OK, what happens when we can’t get a faster enough shutter speed to use this rule, say we’re in the bush? The solution is to find a camera support that can provide better support than our arms can. The obvious and best solution is to use a tripod, but before we look at these we should look at other helpful techniques to improve steadiness if you don’t have a tripod handy.


Tripod country - to capture the movement of water like this and still get a sharp image we’re reliant on a decent camera support. Head of the George River, George Sound, Fiordland.
Olympus OM40, zuiko 50mm lens, Fujichrome Velvia 50.



Having a suitable film speed to start with helps a lot. If you’re likely to take photos in the shade, or in the early/late hours then load up with at least a 400ASA film (400 ASA only needs a quarter of the light that 100ASA film needs).

Always think about bracing yourself when taking the snap - get your elbows into your body if standing; try sitting or kneeling with your arms locked in like braces; put your back against a tree; get a rest; or hold the camera against something solid. All are simple but make effective improvements.

If you’re really stuck consider placing the camera on something (like a branch or pack) and use the self-timer function to trip the camera rather than your finger (this will remove your wobble).


Tripods are an essential tool if you’re serious on taking photos. They allow you to extend technique into areas inaccessible to hand held cameras, for example slow shutter speeds (say for photos in dim light, or capturing moving water, or star trails), or using long telephoto lenses.

However, they’re a trade off - who wants to carry another piece of equipment around the hills? Sooner or later you’re going to need the use of a good tripod and here I’m going to give you my experience on the dos and don’ts of a tripod for the hills. Of course, they can also have other beneficial uses - twice now I’ve erected them square in the middle of tent flies to stop a dangerous load of snow collecting during the night, and regularly use them as a third very stable leg for safety when crossing swift mountain rivers.


Image of Interest - “Spectre of the Brocken”. Several weeks ago I caught this unusual sight high above the Waimakariri River after a successful days Chamois hunting. The surreal image is created by the late evening sun projecting my shadow onto evening mist building in the valley below. It’s apparently named after a place in Scotland where is occasionally seen.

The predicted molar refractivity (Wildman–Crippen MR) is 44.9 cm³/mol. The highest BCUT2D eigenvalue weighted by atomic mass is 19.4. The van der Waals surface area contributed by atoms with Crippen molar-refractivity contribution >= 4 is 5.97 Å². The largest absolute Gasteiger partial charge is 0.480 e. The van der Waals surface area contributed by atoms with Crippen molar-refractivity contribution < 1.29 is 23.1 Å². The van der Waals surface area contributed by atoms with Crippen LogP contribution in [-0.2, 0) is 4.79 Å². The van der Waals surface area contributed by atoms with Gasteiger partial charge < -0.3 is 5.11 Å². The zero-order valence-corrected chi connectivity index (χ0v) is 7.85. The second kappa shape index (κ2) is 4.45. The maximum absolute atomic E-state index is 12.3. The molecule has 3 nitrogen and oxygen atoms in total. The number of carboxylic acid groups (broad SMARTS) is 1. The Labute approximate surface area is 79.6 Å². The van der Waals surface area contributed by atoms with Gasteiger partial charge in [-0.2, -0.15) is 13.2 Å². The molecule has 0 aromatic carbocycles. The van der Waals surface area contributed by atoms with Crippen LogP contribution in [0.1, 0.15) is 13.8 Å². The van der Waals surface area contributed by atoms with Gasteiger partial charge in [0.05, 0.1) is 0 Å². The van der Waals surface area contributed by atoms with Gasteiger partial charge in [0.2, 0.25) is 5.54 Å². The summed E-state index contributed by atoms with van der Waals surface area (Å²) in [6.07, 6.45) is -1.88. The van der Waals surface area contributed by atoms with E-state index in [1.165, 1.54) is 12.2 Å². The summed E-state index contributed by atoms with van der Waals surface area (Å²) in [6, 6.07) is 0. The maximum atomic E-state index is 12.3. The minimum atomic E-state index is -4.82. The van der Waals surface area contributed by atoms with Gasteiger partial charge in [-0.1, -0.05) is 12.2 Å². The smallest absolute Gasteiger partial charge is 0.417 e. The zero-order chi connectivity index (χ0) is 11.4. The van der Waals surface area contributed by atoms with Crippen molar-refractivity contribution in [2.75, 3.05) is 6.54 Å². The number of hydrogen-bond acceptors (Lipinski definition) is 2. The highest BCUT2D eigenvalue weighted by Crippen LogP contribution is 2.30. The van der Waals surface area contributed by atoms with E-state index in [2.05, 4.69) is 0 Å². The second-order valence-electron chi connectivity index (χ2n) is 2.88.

Olympus OM4Ti, 21mm zuiko lens, Fujichrome Velvia 50.

Unfortunately the effectiveness of a tripod is directly related to it’s weight - the heavier it is the harder it is to wobble obviously. Obviously we need to get one that is as light as possible, but to use it wisely to get as much stability as we can. I own a large heavy professional studio tripod that I can get unsharp photos from if used wrong, yet my lightweight hunting tripod gives perfect results if I put a bit of care into the task. This care normally makes up to the inability to carry the best tripod. Below are my tips for getting the best results.

All tripods are not made equal! A $50 plastic-fantastic will not do the job of a more expensive, fully serviceable, alloy model; in fact they are beyond comparison, but a cheap one is still significantly better than nothing. The following is general advice that should be best practice with any tripod. Most important is that the 3 feet are located firmly on solid stuff. This is not always simple, especially in the forest, but try and get the feet squarely onto rocks or tree roots, not things like springy soil or moss. It is a must for your tripod to have independently movable legs as generally you won’t find 3 evenly placed solid things. Many have a system of leg braces that mean all legs must be opened out at the same angle - helpful in the studio - blim’in hopeless in the sticks, especially on sloping ground. Tripods commonly have a system of rubber feet that screw in to expose metal points for use outdoors and these are excellent for a positive grip on rock surfaces. Next you should be endeavouring to adjust leg height and angles to make sure that the camera weight is evenly centred over all the legs. This is often hard to achieve on uneven ground but it will be much more stable. All tripods these days have a centre column that can be raised for extra height. Never raise the centre column if you can help it because they drastically reduce the effectiveness of the tripod because you lose the opposing forces of the legs and end up with a camera on a wobbly pole.

When an SLR camera takes a photo the mirror (that reflects the image up into the viewfinder) must jump out of the path of the image so it can travel thru the shutter onto the film. No matter how well engineered the mechanism is it will invariably create vibrations that will soften the resulting image when used on a tripod. Some top end cameras allow you to ‘lock up’ the mirror before taking a shot on the tripod, thereby removing this problem. The effect of ‘mirror bounce’ can be quite devastating when using telephoto lens.